This past weekend was super busy and fun and we completely wore ourselves out- in the best way possible. Right in the middle of everything, we had the opportunity to see the opening show of The Journal of Ben Uchida at Oregon Children’s Theatre.
The Journal of Ben Uchida was originally a book, and the story has been adapted for the stage. It tells the story of 12-year-old Ben and his family. Ben, his sister, and his father are Japanese Americans who were born in the United States while his mother was born in Japan. The play begins with introducing us to the family, their interests, their relationships, and their family business. We see their routines, their lives, and their connection to each other and their community.
And then things change. Pearl Harbor is bombed, and Japanese Americans are given an order to pack one suitcase, leave their homes, and report to an internment camp. We see and hear the media messages about Japanese Americans and see the changes in how the family is treated by their community members. We then travel by train with the family to their assigned internment camp and witness their life in the camp.
The Journal of Ben Uchida is definitely deeper and heavier than any show we have previously seen there. It is beautifully designed and acted, and it touches on many topics relevant to today. We are provided with moments to witness the impact of being repeatedly exposed to hate, racism, and hurtful words. Issues related to media messaging, institutionalized racism, discriminatory government policies and actions, suicide, and family stress are all addressed in an hour. It’s a lot to take in.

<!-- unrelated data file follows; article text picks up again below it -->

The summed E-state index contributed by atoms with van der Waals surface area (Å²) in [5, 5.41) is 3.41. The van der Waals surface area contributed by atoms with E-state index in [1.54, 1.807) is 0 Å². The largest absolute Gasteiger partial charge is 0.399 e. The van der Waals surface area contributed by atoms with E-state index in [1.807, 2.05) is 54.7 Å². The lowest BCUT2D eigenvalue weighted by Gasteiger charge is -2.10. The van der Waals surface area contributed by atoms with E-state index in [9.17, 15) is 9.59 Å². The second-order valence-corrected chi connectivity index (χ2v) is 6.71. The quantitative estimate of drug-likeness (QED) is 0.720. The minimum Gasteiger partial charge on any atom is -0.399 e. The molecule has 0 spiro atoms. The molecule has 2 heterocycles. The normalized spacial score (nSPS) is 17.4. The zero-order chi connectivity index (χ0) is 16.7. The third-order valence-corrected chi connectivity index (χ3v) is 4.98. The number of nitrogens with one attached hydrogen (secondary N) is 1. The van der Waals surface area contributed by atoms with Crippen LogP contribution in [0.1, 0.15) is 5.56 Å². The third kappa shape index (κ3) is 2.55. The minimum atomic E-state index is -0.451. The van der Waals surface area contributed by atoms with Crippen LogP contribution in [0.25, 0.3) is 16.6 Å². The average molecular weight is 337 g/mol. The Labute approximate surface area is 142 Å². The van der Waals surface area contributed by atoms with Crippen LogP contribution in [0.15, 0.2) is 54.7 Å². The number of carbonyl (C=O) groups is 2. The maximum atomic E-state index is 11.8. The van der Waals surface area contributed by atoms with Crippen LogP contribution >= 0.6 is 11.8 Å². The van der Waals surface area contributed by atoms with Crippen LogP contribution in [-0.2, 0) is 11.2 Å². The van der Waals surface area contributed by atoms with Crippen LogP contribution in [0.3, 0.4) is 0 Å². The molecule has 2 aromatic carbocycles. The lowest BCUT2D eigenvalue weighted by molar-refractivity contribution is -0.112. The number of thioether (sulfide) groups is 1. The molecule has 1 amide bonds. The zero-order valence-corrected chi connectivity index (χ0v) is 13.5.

Oregon Children’s Theatre typically has a scavenger hunt or other activities prior to the show. This show has an impactful art installation that includes informative panels containing historically accurate information as well has thousands of tags with the names and ID numbers of individuals placed in the internment camps. I found it very interesting, and Chicken was interested in the name tags. Nugget was not particularly engaged. The installation is definitely worth seeing, but you do not need to allocate as much time as you would for their typical activities.
Oregon Children’s Theatre recommended this show for ages 10 and up. Chicken is just a few months shy of that age, but is in one of the grade levels they are targeting for school matinees. Nugget is younger, and I knew going in that a lot of it would go over his head. And it did.
I would actually recommend this show for middle school and up. Both Chicken and Nugget easily sat through the hour-long show, and there was nothing I felt uncomfortable with them seeing. However, I felt like Chicken did not grasp all of the subtleties of the show. Middle and high school students would be more likely to have the background knowledge and cultural awareness to get more out of the show.
This show is definitely not just for kids. We saw several adults in the audience, and I think adults would get just as much from seeing the show (if not more), than students.
What it’s not: for young children, a graphic depiction of suicide (I don’t think Chicken or Nugget put together that’s what happened, and it even took me a minute to figure it out)
What it is: beautifully done, timely, relevant, an important conversation starter, great for middle school students and older
Do we recommend it: If you are looking for a conversation starter about race and discrimination, this is a fantastic stepping stone- especially for older children who are able to explore at a deeper level
The show is running until March 22, 2020 and tickets can be purchased here: https://www.octc.org/#index